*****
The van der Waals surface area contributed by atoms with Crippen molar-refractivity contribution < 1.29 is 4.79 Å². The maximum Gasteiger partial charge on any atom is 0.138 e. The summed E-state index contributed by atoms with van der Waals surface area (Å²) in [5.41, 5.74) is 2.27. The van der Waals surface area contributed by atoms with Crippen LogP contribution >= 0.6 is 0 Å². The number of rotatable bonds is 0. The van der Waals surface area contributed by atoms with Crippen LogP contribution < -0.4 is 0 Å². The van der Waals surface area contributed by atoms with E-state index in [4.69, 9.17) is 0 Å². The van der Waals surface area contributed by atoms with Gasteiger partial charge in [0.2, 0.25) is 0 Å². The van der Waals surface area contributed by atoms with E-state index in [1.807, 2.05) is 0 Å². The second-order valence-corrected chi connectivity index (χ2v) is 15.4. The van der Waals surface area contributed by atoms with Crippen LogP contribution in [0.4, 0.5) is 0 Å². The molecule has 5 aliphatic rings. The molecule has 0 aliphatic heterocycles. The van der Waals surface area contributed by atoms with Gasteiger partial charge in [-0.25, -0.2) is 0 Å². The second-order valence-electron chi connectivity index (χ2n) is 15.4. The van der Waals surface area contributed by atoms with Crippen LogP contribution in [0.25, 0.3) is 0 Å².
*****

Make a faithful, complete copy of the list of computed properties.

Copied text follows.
The van der Waals surface area contributed by atoms with Crippen molar-refractivity contribution < 1.29 is 4.79 Å². The maximum Gasteiger partial charge on any atom is 0.138 e. The summed E-state index contributed by atoms with van der Waals surface area (Å²) in [5.41, 5.74) is 2.27. The van der Waals surface area contributed by atoms with Crippen LogP contribution >= 0.6 is 0 Å². The number of rotatable bonds is 0. The van der Waals surface area contributed by atoms with Crippen LogP contribution < -0.4 is 0 Å². The van der Waals surface area contributed by atoms with E-state index in [4.69, 9.17) is 0 Å². The van der Waals surface area contributed by atoms with Gasteiger partial charge in [0.2, 0.25) is 0 Å². The van der Waals surface area contributed by atoms with E-state index in [1.807, 2.05) is 0 Å². The second-order valence-corrected chi connectivity index (χ2v) is 15.4. The van der Waals surface area contributed by atoms with Crippen LogP contribution in [0.4, 0.5) is 0 Å². The molecule has 5 aliphatic rings. The molecule has 0 aliphatic heterocycles. The van der Waals surface area contributed by atoms with Gasteiger partial charge in [-0.25, -0.2) is 0 Å². The second-order valence-electron chi connectivity index (χ2n) is 15.4. The van der Waals surface area contributed by atoms with Crippen LogP contribution in [0.25, 0.3) is 0 Å².